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The Beatles pose in Liverpool's Derby Square in February 1963 — the year, according to author Colin Fleming, that yielded the band's most definitive work.
The Beatles pose in Liverpool's Derby Square in February 1963 — the year, according to author Colin Fleming, that yielded the band's most definitive work. Michael Ward/Getty Images
Author Colin Fleming is an avowed Beatles superfan, but he has one deeply held opinion about the band that other fans might find heretical. In an essay in this month's issue of The Atlantic, Fleming argues that the Fab Four's most emblematic, "Beatle-esque" year was 1963, before they'd even made it big in the States. His evidence? A set of sessions that John, Paul, George and Ringo recorded that year at the BBC, which Fleming argues are the quintessence of everything the group would become.
At the risk of a flood of calls and letters from angry fans, arguing that the band's defining year was '65 or '67, Weekend Edition Sunday decided to hear Fleming out. He spoke with host Rachel Martin.
So why 1963?
Well, I think people like to focus on [Sgt.] Pepper from '67, maybe Rubber Soul from '65 or Revolver from '66. But if you wanted to know what The Beatles liked, what they listened to, what they were trying to become and, in large part, who they already were and who they would be, the '63 BBC recordings would be your one-stop shopping destination. When they tackled ... a crucial rock 'n' roll text like Elvis' "That's All Right, Mama," you can hear that they keep elements of the past — that burnished country tone that Elvis' band excelled at — but they've added a sort of stomping, northern soul element to it. So they're really overhauling the past.
So these guys were young then. They were at kind of this nascent stage in their career. Yet they had the audacity to cover the king of rock 'n' roll, and black bluesmen from America. I mean, what was going on with them?
There was a lot of temerity there, actually, for four skinny northern white kids. A lot of times, British rock 'n' roll bands would look to the States as the music here, being so legitimate. So to be 21, 22, and think, well, let's have a go at Elvis, let's have a go at, in another instance, Arthur Alexander, who was like "Lord R&B," basically ... You didn't really want to mess around with Arthur Alexander. And they do a cover of Alexander's "Soldier of Love" that, if Alexander was listening to it, he'd be like, "Oh my goodness — they've one-upped me!" The groove The Beatles hit in this song is so deeply incised. It's one of their earliest "big boy" moments.
How many sessions did they record at that time?
In '63 they did 40. This was a band — you know how everyone today says, 'Oh, I'm busy'? You're not busy. You don't know how busy these guys were. They were doing concerts, they did two albums that year, they did singles, all sorts of appearances — and then they sandwich in these BBC sessions. It became almost a clubhouse for them.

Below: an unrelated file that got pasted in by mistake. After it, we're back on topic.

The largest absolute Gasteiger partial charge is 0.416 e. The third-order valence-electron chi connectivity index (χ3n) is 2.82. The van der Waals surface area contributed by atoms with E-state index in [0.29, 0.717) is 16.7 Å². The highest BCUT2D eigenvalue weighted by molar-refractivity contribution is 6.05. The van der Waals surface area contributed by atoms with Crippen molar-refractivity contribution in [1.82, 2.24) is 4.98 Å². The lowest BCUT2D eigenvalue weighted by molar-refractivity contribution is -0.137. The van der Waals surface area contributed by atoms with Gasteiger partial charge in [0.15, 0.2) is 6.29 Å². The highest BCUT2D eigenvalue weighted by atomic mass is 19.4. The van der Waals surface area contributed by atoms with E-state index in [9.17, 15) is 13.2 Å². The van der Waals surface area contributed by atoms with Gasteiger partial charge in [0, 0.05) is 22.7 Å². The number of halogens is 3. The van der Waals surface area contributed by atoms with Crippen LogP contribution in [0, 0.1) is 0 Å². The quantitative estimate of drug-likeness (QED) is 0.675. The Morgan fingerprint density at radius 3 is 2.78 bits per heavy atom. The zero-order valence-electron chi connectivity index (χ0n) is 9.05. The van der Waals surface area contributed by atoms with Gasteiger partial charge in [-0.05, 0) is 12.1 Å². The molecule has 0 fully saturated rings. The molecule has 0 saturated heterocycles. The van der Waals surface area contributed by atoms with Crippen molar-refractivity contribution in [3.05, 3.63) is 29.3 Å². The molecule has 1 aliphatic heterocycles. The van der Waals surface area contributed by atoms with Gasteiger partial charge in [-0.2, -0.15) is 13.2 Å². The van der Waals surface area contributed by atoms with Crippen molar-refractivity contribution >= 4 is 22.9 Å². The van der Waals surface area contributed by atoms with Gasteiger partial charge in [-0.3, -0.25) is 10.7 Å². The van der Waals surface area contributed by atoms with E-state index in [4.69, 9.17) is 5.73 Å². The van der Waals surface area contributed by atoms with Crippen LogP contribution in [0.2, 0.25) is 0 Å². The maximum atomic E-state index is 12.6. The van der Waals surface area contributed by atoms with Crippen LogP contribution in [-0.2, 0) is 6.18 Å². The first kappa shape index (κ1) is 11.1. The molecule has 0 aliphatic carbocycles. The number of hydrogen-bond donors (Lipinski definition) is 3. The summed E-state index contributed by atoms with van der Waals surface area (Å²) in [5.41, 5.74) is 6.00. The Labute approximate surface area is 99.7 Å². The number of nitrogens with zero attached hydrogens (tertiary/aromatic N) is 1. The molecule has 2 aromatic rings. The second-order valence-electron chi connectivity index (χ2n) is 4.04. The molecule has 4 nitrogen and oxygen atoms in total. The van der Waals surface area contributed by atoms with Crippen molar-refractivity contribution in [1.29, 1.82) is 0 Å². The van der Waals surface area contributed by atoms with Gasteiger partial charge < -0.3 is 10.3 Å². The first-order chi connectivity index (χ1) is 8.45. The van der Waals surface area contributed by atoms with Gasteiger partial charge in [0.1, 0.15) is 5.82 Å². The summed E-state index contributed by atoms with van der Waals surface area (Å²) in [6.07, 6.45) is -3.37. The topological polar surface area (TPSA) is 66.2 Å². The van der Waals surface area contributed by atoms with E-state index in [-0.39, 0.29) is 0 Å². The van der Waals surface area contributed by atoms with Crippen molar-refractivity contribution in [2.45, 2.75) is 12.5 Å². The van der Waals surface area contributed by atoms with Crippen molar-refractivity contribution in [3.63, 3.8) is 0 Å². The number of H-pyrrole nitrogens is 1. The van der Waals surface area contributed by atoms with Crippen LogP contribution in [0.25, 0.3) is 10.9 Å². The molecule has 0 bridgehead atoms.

[One of those sessions includes] The Beatles' take on "Baby, It's You" by The Shirelles. So they were getting inspiration from all corners of the musical universe at the time.
It was everything from Broadway, pop schmaltz, R&B — and lots of girl-group material, actually. You were supposed to be a hard guy if you were from a place like Liverpool, but they loved doing girl-group songs. And I think that sensibility informed their songwriting later. They did, for instance, a cover of Little Eva's "Keep Your Hands Off My Baby," which is kind of about slumber parties and pillow fights and don't-steal-my-boyfriend. But Lennon, who always loved singing a song about the "green beast," — jealousy — really lays into it with a classic vocal. And they even start it off with this proto-hip-hop beat.
So despite all of this, there will still be people who say you are just dead wrong — that 1963 may have been significant, but how could it be the most emblematic Beatles year? After all, bands evolve, they change; I mean, in the final analysis, 1963 — why was this so seminal?
Well, The Beatles never really were in their present. Their present was always them being in their future, in a sense — it was always about evolving. And I think what we hear here for the first time with this group is, there was no "can't." There were no rules that had to be obeyed. And they take on songs that you would never expect — something like "I Just Don't Understand," an Ann-Margret torch song. And in it we can hear something peaty, pungent ... It's very earthy, yet at the same time the emotionalism is controlled. We'll hear this grow up into "Eleanor Rigby" on Revolver, "She's Leaving Home" on Sgt. Pepper ... I think, if we don't have The Beatles in the BBC sessions, we don't later have The Beatles as we've come to think of them.